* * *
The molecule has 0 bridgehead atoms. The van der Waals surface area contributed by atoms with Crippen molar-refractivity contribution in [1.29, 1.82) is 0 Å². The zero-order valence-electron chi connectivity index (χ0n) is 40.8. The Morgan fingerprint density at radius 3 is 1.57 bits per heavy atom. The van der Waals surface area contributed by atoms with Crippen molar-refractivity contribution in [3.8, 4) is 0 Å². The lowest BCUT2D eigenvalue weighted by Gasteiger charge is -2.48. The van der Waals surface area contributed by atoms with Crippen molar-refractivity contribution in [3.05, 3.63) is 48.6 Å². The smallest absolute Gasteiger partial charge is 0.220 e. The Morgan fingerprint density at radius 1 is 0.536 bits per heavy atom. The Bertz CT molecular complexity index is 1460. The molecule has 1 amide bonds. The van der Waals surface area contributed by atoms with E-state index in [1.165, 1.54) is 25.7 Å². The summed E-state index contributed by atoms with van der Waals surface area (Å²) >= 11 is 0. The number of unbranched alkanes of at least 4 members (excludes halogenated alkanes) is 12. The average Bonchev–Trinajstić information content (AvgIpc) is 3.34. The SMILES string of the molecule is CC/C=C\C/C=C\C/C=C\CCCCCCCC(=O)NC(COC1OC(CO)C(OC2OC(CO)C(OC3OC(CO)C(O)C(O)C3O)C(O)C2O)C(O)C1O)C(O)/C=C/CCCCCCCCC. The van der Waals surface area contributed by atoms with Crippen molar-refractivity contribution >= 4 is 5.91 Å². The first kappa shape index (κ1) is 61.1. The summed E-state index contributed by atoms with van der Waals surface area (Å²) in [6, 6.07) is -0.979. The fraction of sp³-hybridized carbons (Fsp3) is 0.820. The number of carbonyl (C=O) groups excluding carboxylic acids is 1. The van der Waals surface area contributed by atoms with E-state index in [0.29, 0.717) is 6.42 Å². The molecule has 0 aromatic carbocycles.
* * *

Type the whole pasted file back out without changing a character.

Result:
The molecule has 0 bridgehead atoms. The van der Waals surface area contributed by atoms with Crippen molar-refractivity contribution in [1.29, 1.82) is 0 Å². The zero-order valence-electron chi connectivity index (χ0n) is 40.8. The Morgan fingerprint density at radius 3 is 1.57 bits per heavy atom. The van der Waals surface area contributed by atoms with Crippen molar-refractivity contribution in [3.8, 4) is 0 Å². The lowest BCUT2D eigenvalue weighted by Gasteiger charge is -2.48. The van der Waals surface area contributed by atoms with Crippen molar-refractivity contribution in [3.05, 3.63) is 48.6 Å². The smallest absolute Gasteiger partial charge is 0.220 e. The Morgan fingerprint density at radius 1 is 0.536 bits per heavy atom. The Bertz CT molecular complexity index is 1460. The molecule has 1 amide bonds. The van der Waals surface area contributed by atoms with E-state index in [1.165, 1.54) is 25.7 Å². The summed E-state index contributed by atoms with van der Waals surface area (Å²) >= 11 is 0. The number of unbranched alkanes of at least 4 members (excludes halogenated alkanes) is 12. The average Bonchev–Trinajstić information content (AvgIpc) is 3.34. The SMILES string of the molecule is CC/C=C\C/C=C\C/C=C\CCCCCCCC(=O)NC(COC1OC(CO)C(OC2OC(CO)C(OC3OC(CO)C(O)C(O)C3O)C(O)C2O)C(O)C1O)C(O)/C=C/CCCCCCCCC. The van der Waals surface area contributed by atoms with Crippen molar-refractivity contribution >= 4 is 5.91 Å². The first kappa shape index (κ1) is 61.1. The summed E-state index contributed by atoms with van der Waals surface area (Å²) in [6, 6.07) is -0.979. The fraction of sp³-hybridized carbons (Fsp3) is 0.820. The number of carbonyl (C=O) groups excluding carboxylic acids is 1. The van der Waals surface area contributed by atoms with E-state index in [0.29, 0.717) is 6.42 Å². The molecule has 0 aromatic carbocycles.